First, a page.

Today I am delighted to welcome author and fellow ASJA member, Kelly James-Enger, as my guest blogger. Kelly is the author of several books on writing including the brand new resource on freelance success, Writer For Hire. Comment on this blog or tweet about this post (include my Twitter handle @WriteNowCoach) by Sunday at midnight for your chance to win a copy of Writer for Hire. I’ll announce the winner next Tuesday on the blog!
Kelly James-Enger joins us today to talk about her gig ghostwriting for a book packager. Enjoy! -Rochelle, the Write Now! Coach
Writers at Work Post: Ghostwriting for a Book Packager
By Kelly James-Enger
How I Got the Gig This project came about after I heard that Jenkins Group, a book packager, was looking for a ghostwriter for a book. (A book packager works with clients—individuals, corporations, or book publishers—to produce books. The client typically pays a flat fee which covers the cost of a ghostwriter, editor, designer, production, etc. Then it’s up to the client to actually market the book.)
In this case, the client was a sales coach who had written a short manuscript designed to help sales managers motivate their salespeople. The manuscript was about 12,000 words but needed to be expanded into a book of 40,000-50,000 words. I created a letter of introduction, or LOI, aimed at the potential client, and emailed it to the packager. I’m not a business writer (I specialize in health, fitness, and nutrition), so I played up the fact that I write a lot about (and am fascinated by) psychology. And when it comes down to it, sales and motivation are all about psychology. I also gave some specific ideas about how I would expand and improve upon the book, if I were hired.
What I Got Paid The client, Bob, liked my LOI and contacted me directly. Jenkins had mentioned a writing budget of $9,000-12,000, but I said in my LOI that I couldn’t take less than $15,000 for the project. Bob liked my letter, and speaking with me, hired me on the spot, for my asking price. (This in unusual—usually the client interviews potential writers and then chooses the one he wants to work with, and then the packager contacts the writer.)
The Work Process After speaking with Bob, I contacted Jenkins and signed a formal contract with the company. The contract required me to set specific deadlines for the sections of the book, and my pay was tied those deadlines. I was also paid a small retainer upon signing the agreement itself. In the meantime, I contacted Bob to set up a time to talk about how we’d work.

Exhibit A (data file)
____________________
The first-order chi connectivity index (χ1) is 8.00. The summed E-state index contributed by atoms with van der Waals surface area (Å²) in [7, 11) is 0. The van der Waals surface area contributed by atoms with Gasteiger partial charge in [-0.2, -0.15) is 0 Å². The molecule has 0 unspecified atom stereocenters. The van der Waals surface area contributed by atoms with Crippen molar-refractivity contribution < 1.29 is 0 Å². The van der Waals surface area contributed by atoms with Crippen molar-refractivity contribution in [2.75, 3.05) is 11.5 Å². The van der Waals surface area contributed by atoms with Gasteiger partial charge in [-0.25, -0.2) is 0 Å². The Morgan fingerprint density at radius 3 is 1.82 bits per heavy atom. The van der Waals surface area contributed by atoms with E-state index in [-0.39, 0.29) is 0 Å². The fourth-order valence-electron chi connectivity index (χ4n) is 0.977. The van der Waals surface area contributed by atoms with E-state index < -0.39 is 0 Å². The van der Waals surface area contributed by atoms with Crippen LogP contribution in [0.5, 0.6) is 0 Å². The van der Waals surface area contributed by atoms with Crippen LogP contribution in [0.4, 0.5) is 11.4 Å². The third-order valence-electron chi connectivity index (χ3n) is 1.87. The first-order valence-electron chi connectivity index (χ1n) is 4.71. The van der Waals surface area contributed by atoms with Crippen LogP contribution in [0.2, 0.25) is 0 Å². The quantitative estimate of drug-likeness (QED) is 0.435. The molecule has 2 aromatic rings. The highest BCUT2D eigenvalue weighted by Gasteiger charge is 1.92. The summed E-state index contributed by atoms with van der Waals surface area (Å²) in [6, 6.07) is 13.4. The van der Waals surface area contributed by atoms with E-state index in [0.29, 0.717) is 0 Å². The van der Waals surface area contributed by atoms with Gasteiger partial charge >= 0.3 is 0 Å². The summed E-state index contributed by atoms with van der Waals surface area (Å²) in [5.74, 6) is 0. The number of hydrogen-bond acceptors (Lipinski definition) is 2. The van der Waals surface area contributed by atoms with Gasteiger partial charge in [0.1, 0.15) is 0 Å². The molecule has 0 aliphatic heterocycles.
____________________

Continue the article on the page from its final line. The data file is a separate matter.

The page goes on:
Bob and I arranged to speak by phone every week or two. During those calls I’d interview him to get the information I needed to write the next chapter, and then we’d review the latest chapter I’d already drafted and sent to him for his review. The rest of the time we communicated via email. As he signed off on each chapter, I saved all of our work in one master document (the final book) and kept my contact at Jenkins informed of our progress. (Working for a packager adds an extra layer to ghosting work because while you’re working closely with your client to write his book, you also have to keep the packager in the loop and meet the deadlines you agreed to early on.)
I’m pleased to say that this was a storybook collaboration. My client was responsive, smart, and easy to work with, and we brought the book in less than three months. He was very happy with the finished manuscript, and I collected my last check after he signed off on the final chapter. A few months later, he sent me several copies of his hard-cover book.
A Few Take-away Points. If you’re planning to ghostwrite (regardless of whether you work with a packager), I suggest you keep these tips in mind:
Check for rapport. The first time we spoke on the phone, I thought, “I like this guy. I could definitely work with him.” Bob felt the same way, which is why he hired me. Ghostwriting a book requires that you collaborate over a period of months, so a feeling of connection is important.
Stay on schedule. I had agreed with Jenkins that I would meet certain deadlines. Using those, I created a specific work schedule for when the draft of each chapter would be completed, how long Bob would have to review it, and when I’d have the final draft of that chapter back to him. With this schedule, Bob knew what to expect and when to set aside time from his own career to review and comment on my work. This helped us meet an aggressive schedule.
Think big. People sometimes think that a ghostwriter relies only on his or her client for material for the book. I suggest you go beyond that. For example, Bob talked about the importance of being a good listener, but he didn’t explain how to do that. So I wrote a section about active listening, how to do it, and gave examples so readers would be able to implement his suggestion.
Capture voice. When I spoke with Bob, I took notes about certain phrases and words he used to make the book sound like him. I asked him for specific examples and anecdotes and worked those into the manuscript as well. The bottom line is that as a ghostwriter, you’re expected to write in your client’s voice. The ability to do that will help you produce a book that will make your client, and your book packager, happy.
About the Author: Kelly James-Enger has been a fulltime freelancer, ghostwriter, and author for 15+ years. Her books include the just-released Writer for Hire: 101 Secrets to Freelance Success (Writer’s Digest, 2012) and Goodbye Byline, Hello Big Bucks: The Writer’s Guide to Making Money Ghostwriting and Coauthoring Books (CreateSpace, 2010). She blogs about making more money in less time as a freelancer at http://dollarsanddeadlines.blogspot.com, and lives outside Chicago with her husband, son, daughter, and golden retriever. Visit http://www.becomebodywise.com for more information about her.